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Comment Re:The Cloud? No thanks. (Score 2) 140

I don't know exactly why Google wants them. Presumably, as a corpus to improve their image processing technologies.

And as a way to improve their facial recognition software, because you'll tag people and then Google will be able to identify the same individuals in other photos. Heck, one feature of Google Glass was to have it upload the photos and Google recognizes everyone on the street. The only way this can happen is if Google has a large corpus of faces so they can identify people in every photo.

Comment Re:Mexico City: Got it for quite some time already (Score 1) 60

FWIW, forgot to mention, the typical reaction time we have is around one minute. Usually too little to have everybody evacuated from premises... But we have history on this regard, and it has proven a very important development.

One minute is not a lot of time, but if you get a warning, you can do a lot of things in that minute that will save lives and reduce the disaster.

For example - gas pipelines can be depressurized and isolation valves closed, so any fires that start from the gas is limited to a very small amount of gas.

Elevators can be set to stop at the next available floor so passengers can get out. (one minute is more than enough for an elevator to go to a floor and evacuate its passengers).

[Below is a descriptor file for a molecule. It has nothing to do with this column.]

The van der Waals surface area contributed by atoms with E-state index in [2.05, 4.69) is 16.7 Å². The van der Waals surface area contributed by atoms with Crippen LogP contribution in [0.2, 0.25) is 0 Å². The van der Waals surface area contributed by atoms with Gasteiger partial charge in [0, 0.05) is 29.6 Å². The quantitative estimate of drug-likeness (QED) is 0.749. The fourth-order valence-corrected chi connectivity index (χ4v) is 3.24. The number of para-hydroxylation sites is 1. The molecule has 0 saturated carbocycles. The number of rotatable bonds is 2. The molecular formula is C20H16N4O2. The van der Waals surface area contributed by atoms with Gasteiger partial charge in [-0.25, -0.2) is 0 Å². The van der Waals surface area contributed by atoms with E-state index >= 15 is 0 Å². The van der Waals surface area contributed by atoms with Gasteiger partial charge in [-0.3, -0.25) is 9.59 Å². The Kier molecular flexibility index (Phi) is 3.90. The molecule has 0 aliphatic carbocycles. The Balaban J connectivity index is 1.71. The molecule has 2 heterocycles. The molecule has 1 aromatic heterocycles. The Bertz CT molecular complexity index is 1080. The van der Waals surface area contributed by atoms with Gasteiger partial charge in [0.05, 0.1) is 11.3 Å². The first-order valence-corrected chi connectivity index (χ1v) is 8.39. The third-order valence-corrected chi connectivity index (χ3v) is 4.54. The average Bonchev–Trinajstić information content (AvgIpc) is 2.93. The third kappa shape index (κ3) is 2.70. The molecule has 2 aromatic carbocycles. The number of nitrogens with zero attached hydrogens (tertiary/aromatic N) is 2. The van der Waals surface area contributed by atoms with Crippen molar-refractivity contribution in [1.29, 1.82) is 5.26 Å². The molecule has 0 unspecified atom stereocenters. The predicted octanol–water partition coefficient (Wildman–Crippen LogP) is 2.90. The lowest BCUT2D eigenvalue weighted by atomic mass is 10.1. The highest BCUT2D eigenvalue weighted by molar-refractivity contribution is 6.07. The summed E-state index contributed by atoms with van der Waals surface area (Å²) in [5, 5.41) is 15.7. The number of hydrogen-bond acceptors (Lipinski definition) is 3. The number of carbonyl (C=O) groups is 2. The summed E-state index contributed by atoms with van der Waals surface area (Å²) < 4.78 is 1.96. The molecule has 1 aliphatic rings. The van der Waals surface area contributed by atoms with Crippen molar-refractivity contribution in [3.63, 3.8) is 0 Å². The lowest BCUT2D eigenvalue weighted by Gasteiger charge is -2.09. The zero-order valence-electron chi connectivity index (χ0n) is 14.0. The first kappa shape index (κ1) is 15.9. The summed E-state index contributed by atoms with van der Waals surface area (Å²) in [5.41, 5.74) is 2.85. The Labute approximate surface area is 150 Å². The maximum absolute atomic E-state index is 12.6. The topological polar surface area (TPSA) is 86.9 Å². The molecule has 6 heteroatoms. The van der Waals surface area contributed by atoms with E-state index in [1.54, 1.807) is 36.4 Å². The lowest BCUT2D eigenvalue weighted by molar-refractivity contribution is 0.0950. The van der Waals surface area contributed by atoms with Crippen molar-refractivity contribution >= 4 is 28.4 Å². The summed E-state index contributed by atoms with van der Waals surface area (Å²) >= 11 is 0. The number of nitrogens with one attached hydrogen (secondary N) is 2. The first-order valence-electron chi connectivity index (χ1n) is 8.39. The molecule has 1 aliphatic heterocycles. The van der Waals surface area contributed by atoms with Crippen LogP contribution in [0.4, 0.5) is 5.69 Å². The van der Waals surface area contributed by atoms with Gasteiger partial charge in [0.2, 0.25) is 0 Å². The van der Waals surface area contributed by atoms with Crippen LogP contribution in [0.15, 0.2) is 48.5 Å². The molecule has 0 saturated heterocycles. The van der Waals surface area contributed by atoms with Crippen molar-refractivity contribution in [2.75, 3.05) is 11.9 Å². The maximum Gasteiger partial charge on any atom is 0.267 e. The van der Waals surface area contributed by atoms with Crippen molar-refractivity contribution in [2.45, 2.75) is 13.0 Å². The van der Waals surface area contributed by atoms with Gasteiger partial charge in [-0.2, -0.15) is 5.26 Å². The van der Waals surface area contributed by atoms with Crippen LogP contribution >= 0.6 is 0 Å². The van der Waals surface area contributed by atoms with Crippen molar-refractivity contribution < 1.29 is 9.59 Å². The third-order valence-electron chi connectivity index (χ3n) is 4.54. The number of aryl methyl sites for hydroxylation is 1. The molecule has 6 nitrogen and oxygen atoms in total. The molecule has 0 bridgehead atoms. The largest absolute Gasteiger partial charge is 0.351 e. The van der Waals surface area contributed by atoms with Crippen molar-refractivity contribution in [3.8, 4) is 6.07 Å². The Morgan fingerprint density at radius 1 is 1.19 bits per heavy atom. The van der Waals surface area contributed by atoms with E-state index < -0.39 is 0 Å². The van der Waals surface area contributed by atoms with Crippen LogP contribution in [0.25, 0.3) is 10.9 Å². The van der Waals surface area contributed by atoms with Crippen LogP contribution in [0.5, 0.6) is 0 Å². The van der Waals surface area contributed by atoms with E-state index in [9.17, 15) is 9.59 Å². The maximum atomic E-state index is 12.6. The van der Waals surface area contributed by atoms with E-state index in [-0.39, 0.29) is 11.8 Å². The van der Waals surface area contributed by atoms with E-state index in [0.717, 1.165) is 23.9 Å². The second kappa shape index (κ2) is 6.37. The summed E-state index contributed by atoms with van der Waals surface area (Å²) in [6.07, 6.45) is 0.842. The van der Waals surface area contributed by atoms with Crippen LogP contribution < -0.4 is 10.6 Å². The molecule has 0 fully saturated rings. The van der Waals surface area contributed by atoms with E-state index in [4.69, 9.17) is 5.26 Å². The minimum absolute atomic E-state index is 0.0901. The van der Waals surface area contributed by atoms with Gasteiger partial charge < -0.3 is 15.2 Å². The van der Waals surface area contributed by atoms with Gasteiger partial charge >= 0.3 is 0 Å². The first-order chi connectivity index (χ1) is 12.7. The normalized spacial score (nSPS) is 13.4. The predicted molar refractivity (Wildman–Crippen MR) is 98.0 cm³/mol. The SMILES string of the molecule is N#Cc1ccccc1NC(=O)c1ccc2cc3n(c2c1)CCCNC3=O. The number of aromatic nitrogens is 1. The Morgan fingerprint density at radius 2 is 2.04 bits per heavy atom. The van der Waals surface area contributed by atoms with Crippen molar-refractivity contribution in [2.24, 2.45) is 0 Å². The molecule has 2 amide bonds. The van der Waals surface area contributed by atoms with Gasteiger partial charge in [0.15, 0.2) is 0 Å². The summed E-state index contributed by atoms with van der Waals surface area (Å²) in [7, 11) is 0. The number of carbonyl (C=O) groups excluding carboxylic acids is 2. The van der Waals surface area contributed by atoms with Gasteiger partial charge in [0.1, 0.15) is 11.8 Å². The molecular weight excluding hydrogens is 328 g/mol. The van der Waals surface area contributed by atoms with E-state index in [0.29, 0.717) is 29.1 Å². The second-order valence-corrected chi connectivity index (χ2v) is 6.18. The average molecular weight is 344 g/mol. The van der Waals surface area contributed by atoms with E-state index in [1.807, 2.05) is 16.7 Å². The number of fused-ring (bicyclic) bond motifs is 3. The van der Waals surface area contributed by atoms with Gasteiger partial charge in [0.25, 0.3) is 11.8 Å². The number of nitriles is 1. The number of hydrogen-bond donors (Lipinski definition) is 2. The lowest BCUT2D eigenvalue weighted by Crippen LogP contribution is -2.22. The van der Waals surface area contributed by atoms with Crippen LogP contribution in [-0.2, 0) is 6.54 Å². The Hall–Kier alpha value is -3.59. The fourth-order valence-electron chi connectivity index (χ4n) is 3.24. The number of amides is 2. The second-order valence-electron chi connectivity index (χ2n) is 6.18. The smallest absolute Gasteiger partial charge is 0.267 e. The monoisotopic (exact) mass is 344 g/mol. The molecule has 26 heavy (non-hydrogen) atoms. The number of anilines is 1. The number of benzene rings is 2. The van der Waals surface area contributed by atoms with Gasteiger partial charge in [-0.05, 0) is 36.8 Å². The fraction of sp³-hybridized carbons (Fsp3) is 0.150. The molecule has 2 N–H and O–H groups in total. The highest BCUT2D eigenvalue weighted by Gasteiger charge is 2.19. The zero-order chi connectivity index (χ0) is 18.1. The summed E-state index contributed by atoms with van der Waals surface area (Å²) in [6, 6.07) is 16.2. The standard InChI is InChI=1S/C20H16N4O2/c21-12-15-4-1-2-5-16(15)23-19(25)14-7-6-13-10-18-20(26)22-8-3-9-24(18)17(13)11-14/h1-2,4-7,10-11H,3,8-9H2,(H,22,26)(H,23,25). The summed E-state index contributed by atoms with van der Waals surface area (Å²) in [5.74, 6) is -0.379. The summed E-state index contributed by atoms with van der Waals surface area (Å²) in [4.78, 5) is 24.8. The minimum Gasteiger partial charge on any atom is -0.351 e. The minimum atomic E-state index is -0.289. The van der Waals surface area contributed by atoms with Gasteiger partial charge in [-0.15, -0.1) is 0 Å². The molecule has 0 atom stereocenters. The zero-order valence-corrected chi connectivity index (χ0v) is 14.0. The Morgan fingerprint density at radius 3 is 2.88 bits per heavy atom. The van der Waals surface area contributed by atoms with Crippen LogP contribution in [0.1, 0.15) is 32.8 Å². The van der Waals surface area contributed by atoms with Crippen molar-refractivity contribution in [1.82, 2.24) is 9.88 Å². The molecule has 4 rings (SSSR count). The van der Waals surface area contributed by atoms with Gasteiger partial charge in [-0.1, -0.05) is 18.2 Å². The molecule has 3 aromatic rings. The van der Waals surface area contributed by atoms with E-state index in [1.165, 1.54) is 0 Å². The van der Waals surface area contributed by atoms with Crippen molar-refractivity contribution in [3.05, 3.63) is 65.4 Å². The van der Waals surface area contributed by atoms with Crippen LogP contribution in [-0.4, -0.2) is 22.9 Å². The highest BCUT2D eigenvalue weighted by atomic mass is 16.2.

Electricity can be shut off as well to limit the amount of fires that get sparked. Emergency power off functions may be activated in data centers to save critical data and perform quick power off to reduce fire risk.

Trains and public transit can be slowed down or stopped - depending on the system, it may not be possible to evacuate the trains in time, but once stopped, there's a much lower chance of derailing

And humans can go and hide in the strongest part of their building for safety.

One minute is not a lot of time, but a lot can be done to minimize the amount of risk and even reduce post-earthquake fires.

Comment Re:Gas (Score 3, Interesting) 57

"Passed" isn't quite the right word. These prices are something Saudi Arabia is doing on purpose to try to run all the US shale oil producers out of business. If their plan works (Mwaahahahah! Good kitty), presumably they will then be able to go right back up to the higher prices they were selling Oil at 5 years ago.

You missed right after they buy up all the bankrupt shale gas producers.